I think I might give up the idea of a fully steel bike, I've got a flexy steel frame MTB, a rigid CX that I use as commuter, and had at least three other steel frame bikes over the years. I know compared to CF, it's just not going to do it for me really, as pretty as retro race bikes are. Although something in the back of the garage, well maybe.

So what I need is a modern bike with a bullet-proof repuatation, maybe something like a Trek, Giant etc where making often warrantied bikes going to cost them a lot of money. I'll stay away from smaller brands this time. Looking at an Ultegra level TCR, but any other opinions welcomed. :thumbup:

flying
Posts: 1933
Joined: Mon Dec 19, 2005 9:16 am

by flying

Lewn777 wrote:
Tue Jun 25, 2019 1:03 am
I'm still interested in more opinions of anyone that has a fully steel retro bike. Still trying to figure out the point in getting an artisan made 'forever' frame and then the builder slapping a Made in China carbon fork on it.
I see a lot of really nice steel these days & especially coming out of Girona at ex-pro Christian Meier's shop
https://theservicecoursegirona.com/bike-choice

But as you say pricey
So along those lines that Holdworth Comp Frame
https://www.planetx.co.uk/i/q/FRHOCO/ho ... n-frameset

Seems like such a crazy deal with Triple butted Columbus Spirit tubing

I'm not really thrilled by the orange or grey choices but still great price eh?

PinaRene Built up a nice one
viewtopic.php?f=10&t=146326

mattr
Posts: 4673
Joined: Fri May 25, 2007 6:43 pm
Location: The Grim North.

by mattr

It's as bad as the drilling holes in handlebars thread.

Tens (hundreds?) of thousands of test pieces, tear downs, detailed analysis, distilled over several decades into a series of detailed design guidelines and calculations to show how things behave under load and the (statistically proven) effect of making a change, all of a sudden it's not as good as "I've drilled some holes in my handlebars and they haven't failed yet."

FFS, the mind boggles.

No, i haven't snapped 5000 frames, or even 50 frames, to build a full statistical model. More expensive frames are far far more durable than cheaper ones, how could they not be, just look at that logo. So pretty.

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themidge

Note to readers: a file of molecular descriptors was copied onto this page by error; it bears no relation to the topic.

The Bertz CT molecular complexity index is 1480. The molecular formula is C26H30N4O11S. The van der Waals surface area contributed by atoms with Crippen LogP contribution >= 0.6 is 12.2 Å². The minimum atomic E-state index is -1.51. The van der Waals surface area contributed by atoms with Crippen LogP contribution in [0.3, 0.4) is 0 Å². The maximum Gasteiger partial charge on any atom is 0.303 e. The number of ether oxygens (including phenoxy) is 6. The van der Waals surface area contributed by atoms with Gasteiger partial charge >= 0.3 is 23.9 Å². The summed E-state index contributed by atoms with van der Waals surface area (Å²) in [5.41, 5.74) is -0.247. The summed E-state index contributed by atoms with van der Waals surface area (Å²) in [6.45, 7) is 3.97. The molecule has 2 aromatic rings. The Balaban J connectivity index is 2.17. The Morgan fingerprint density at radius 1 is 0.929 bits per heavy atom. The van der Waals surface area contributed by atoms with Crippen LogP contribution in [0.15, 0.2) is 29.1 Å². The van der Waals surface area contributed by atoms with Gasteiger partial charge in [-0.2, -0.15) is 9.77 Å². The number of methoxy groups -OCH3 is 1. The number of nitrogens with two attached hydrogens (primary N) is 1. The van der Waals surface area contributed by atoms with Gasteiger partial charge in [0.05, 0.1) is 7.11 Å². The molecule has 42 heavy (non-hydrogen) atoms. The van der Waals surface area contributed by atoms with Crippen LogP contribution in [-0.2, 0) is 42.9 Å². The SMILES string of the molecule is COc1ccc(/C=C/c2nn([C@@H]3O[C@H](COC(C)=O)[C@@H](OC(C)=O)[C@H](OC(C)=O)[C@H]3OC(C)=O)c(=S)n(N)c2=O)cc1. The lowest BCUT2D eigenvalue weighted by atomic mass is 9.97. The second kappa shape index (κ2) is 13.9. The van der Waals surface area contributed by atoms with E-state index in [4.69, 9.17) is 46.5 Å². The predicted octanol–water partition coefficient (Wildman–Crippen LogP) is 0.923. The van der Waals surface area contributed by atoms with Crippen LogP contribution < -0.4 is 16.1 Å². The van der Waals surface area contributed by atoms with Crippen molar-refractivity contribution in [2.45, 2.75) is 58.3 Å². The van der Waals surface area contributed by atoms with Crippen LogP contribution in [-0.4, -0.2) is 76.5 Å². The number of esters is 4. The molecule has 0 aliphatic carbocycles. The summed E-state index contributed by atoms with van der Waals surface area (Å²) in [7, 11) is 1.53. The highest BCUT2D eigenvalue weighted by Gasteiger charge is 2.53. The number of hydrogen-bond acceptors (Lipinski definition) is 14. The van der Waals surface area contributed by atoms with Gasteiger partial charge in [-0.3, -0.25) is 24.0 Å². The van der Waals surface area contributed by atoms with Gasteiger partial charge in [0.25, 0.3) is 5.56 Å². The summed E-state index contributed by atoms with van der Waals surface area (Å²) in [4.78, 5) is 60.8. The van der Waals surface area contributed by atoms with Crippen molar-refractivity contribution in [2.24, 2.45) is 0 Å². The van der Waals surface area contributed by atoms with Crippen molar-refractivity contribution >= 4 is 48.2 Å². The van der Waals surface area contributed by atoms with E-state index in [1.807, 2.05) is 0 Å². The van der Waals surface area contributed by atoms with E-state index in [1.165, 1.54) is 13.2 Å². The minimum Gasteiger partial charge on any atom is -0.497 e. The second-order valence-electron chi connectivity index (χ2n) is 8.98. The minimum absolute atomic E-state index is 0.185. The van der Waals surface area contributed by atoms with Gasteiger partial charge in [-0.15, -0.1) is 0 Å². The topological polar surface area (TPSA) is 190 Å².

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Joined: Fri Jan 13, 2017 4:19 pm
Location: underneath sweet Scottish rain

by themidge

Sounds like the OP should go for a frame on the high end of mid-range. That should have similar quality to super high-end frames but have slightly lower grade (less brittle) carbon fibre.

To be honest though, there are so many other features to look for in a high-mileage bike like mudguard eyelets and wider clearance that frame weight is unimportant.

I'm firmly on the side of rim brakes normally, but I'd say if you're riding enough to start wearing out rims/discs then disc rotos are cheaper and easier to replace.

ichobi
Posts: 953
Joined: Thu Jan 19, 2012 11:30 pm

by ichobi

themidge wrote:
Wed Jun 26, 2019 10:18 am
Sounds like the OP should go for a frame on the high end of mid-range. That should have similar quality to super high-end frames but have slightly lower grade (less brittle) carbon fibre.

To be honest though, there are so many other features to look for in a high-mileage bike like mudguard eyelets and wider clearance that frame weight is unimportant.

I'm firmly on the side of rim brakes normally, but I'd say if you're riding enough to start wearing out rims/discs then disc rotos are cheaper and easier to replace.

This is actually a good advice. Frames that use less high modulus carbon is less brittle. A tad heavier but you dont have to baby it. Some high end frames can be quite brittle in the place that dont need strength (top tube for example). so if you accientally drop a wrench on it, it usually goes kapoop.